I was just about done in that time and I was ready and ravenous to dig into a succulent leg of slow cooked chicken sitting atop a generous serving of cabbage and onion braised in the juices of the dish rendered tender but still with a bite. It was perfect. I had earned it. And, it took me about 10 minutes of effort in all. I browned the chicken while prepping the vegetables and so they all came together at the same time. Brilliant I think.

This would be a fantastic meal for a crowd too or even with pork shoulder or leg of lamb. You will have to cook these meats longer but the flavors are surreal. And, because of the circumstance, I think this shall forever be called the

IKEA

Braised Chicken Casserole

;-)

One Year Ago:

Roasted Butternut Squash and Pear Soup

Two Years Ago:

Saffron Aioli

Three Years Ago: Not much to say, apparently

Four Years Ago:

Filipino Chorizo Croquetas

Related post:

Quick Adobo Chicken

Quick Chipotle Chicken

Find the recipe in the Summer Issue of NOURISHED Magazine. Use links on sidebar to access.

"IKEA" Braised Chicken Casserole

{Note: If you linger over anything in this recipe, take the time to nicely brown the chicken skin. Because it is a slow cooking recipe, if you don't crisp the chicken skin first it becomes rather uninspiring to eat in the end.}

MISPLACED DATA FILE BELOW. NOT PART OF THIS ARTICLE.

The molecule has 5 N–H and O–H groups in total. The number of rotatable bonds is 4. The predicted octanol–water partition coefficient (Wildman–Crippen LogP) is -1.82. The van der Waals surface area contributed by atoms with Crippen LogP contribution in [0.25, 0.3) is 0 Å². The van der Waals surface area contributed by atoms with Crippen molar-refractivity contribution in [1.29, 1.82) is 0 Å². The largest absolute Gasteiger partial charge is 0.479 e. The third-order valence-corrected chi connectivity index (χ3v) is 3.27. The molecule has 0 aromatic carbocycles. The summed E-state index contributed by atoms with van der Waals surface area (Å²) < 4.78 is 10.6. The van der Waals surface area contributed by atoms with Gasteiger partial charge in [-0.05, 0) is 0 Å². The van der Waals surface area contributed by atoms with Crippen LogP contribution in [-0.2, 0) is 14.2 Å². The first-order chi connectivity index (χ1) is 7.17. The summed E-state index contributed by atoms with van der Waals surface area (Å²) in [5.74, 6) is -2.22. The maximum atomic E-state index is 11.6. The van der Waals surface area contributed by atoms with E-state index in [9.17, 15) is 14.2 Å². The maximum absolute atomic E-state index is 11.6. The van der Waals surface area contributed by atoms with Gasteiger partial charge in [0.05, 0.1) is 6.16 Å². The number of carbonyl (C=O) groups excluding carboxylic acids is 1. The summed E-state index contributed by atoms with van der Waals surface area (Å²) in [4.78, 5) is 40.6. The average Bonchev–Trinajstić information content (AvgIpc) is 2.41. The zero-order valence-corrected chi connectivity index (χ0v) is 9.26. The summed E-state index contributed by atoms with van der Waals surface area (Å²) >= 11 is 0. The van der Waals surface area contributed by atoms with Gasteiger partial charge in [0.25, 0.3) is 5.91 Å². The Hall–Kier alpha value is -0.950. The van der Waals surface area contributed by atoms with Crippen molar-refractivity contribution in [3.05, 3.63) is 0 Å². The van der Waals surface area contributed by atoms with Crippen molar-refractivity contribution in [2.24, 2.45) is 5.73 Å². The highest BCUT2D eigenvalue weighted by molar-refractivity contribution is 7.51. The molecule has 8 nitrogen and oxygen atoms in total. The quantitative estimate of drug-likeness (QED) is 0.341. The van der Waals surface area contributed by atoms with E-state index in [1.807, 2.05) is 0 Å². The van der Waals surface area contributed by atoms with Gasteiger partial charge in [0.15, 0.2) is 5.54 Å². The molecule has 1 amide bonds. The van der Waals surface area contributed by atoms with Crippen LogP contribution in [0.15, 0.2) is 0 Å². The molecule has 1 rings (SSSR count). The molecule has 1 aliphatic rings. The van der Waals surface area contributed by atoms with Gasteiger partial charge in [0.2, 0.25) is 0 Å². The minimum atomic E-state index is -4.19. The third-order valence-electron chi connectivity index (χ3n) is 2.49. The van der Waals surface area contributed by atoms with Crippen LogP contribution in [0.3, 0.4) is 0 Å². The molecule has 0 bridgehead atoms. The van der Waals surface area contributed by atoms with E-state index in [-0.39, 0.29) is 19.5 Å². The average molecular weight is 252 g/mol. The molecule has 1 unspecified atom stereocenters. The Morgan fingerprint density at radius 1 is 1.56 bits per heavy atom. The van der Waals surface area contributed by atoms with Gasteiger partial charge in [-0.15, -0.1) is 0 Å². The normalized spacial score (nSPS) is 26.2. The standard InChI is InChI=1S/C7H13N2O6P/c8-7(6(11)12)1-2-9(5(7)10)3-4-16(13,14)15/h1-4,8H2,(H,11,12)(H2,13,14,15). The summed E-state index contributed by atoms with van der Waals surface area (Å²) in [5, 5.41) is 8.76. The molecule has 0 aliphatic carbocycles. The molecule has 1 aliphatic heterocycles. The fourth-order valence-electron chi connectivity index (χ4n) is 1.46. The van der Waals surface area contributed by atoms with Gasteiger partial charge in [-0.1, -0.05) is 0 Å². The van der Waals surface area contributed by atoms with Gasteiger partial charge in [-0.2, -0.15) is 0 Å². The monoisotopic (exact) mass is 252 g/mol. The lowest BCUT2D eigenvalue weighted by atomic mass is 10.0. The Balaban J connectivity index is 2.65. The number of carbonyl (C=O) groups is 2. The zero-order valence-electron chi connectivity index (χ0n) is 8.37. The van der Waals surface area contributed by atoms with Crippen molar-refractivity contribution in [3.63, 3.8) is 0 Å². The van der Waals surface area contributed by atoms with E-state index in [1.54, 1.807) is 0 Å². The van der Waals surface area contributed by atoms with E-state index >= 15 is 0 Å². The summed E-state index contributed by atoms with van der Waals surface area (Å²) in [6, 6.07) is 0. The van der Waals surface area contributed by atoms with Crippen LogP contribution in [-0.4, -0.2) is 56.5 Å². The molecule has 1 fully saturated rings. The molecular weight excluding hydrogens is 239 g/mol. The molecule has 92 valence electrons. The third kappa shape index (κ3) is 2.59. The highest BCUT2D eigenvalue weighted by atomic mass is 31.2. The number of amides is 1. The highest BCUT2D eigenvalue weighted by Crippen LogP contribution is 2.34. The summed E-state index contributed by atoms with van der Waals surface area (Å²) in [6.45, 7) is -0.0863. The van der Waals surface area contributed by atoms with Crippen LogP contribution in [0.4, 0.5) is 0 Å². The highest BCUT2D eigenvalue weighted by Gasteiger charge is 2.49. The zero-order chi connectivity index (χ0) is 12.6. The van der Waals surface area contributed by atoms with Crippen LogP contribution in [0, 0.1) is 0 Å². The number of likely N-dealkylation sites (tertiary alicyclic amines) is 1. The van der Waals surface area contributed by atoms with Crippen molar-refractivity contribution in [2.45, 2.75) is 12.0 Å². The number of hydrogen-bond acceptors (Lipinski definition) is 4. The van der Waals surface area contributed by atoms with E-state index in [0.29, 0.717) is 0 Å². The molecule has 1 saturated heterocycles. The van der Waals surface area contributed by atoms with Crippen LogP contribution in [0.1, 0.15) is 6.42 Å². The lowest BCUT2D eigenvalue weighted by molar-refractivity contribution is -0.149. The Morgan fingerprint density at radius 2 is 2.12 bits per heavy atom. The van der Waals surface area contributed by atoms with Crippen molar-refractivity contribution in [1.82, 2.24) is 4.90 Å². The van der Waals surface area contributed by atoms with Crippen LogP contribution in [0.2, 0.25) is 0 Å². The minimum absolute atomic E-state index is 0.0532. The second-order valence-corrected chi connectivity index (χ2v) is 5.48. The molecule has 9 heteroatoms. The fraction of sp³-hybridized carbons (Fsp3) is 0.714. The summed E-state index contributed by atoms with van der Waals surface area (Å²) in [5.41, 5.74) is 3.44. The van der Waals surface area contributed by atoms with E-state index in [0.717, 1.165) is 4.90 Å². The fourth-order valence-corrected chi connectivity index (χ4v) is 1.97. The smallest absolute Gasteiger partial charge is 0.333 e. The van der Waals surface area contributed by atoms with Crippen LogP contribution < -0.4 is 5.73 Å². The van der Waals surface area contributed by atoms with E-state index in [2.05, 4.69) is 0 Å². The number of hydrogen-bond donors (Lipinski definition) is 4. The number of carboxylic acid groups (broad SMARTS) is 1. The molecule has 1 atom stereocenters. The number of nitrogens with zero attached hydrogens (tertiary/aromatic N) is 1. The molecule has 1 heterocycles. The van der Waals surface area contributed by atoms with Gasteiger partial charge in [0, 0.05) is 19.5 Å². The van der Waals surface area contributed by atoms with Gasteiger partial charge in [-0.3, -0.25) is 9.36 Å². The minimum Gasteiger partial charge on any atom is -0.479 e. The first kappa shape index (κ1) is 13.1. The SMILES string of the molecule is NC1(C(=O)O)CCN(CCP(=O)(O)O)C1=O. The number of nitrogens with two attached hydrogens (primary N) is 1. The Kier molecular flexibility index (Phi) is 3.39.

3 small chicken hinds (thigh + drumstick), with skin and bone

2 T pancetta

1/2 head of small cabbage, shredded

1 medium yellow onion, sliced

a carrot or two, sliced

1 ear of fresh sweet corn, kernels removed

4 T of Dijon mustard

3 T of grainy sweet mustard

1/3 -1/2 cup of apple chutney or other preserved fruit

half bottle of white wine

1/2 cup stock

salt, pepper and oil as needed

Preheat oven to 400F.

Over medium heat, render the pancetta till crisped in a dutch oven. Rub salt, pepper and little dijon all over the chicken. Add the seasoned chicken parts, skin side down. Turn the heat up and let it sit for 3-4 minutes until nicely browned. Turn the protein to brown on the other side as well.

Remove from heat. Lifting each piece, distribute half of the shredded vegetables under the chicken and the remaining on top. Season with salt and pepper. Distribute the mustard around the top. Pour over the wine and stock.

Cover and braise in the oven for atleast an hour and recommend for hour and half.

Raise the temperature to 450F. Remove the cover and continue roasting for 15 minutes.

Rest for a few minutes and serve. You can also top with sour cream if desired.

POM-tastic Koresht - e -Fesenjan!

Recently, I was sent a case of POM Wonderful juice by the company to taste and test recipes. As soon as I was told I was getting the product, I started dreaming up things to make with it. And, the first thing that popped into my head was Fesenjan, the rich Iranian special occasion dish made with pomegranate molasses and walnuts.